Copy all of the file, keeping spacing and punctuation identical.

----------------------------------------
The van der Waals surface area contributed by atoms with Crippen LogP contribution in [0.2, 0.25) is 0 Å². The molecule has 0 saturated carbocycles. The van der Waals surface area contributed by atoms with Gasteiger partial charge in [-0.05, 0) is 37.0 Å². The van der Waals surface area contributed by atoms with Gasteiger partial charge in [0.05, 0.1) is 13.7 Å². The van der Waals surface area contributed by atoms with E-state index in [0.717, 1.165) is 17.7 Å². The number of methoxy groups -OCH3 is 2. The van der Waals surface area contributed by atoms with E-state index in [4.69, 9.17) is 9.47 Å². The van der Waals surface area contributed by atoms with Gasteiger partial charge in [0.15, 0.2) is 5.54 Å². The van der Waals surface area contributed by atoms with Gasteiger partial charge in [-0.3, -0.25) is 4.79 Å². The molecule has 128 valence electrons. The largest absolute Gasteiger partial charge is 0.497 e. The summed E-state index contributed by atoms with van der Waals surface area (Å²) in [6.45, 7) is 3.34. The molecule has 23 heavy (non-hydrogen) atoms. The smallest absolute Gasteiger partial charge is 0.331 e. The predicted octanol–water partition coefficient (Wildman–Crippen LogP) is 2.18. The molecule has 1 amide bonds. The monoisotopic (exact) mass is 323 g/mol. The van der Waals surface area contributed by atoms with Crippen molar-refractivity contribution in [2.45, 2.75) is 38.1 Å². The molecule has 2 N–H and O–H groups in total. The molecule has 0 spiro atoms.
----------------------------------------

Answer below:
The van der Waals surface area contributed by atoms with Crippen LogP contribution in [0.2, 0.25) is 0 Å². The molecule has 0 saturated carbocycles. The van der Waals surface area contributed by atoms with Gasteiger partial charge in [-0.05, 0) is 37.0 Å². The van der Waals surface area contributed by atoms with Gasteiger partial charge in [0.05, 0.1) is 13.7 Å². The van der Waals surface area contributed by atoms with E-state index in [0.717, 1.165) is 17.7 Å². The number of methoxy groups -OCH3 is 2. The van der Waals surface area contributed by atoms with E-state index in [4.69, 9.17) is 9.47 Å². The van der Waals surface area contributed by atoms with Gasteiger partial charge in [0.15, 0.2) is 5.54 Å². The van der Waals surface area contributed by atoms with Gasteiger partial charge in [-0.3, -0.25) is 4.79 Å². The molecule has 128 valence electrons. The largest absolute Gasteiger partial charge is 0.497 e. The summed E-state index contributed by atoms with van der Waals surface area (Å²) in [6.45, 7) is 3.34. The molecule has 23 heavy (non-hydrogen) atoms. The smallest absolute Gasteiger partial charge is 0.331 e. The predicted octanol–water partition coefficient (Wildman–Crippen LogP) is 2.18. The molecule has 1 amide bonds. The monoisotopic (exact) mass is 323 g/mol. The van der Waals surface area contributed by atoms with Crippen molar-refractivity contribution in [2.45, 2.75) is 38.1 Å². The molecule has 2 N–H and O–H groups in total. The molecule has 0 spiro atoms.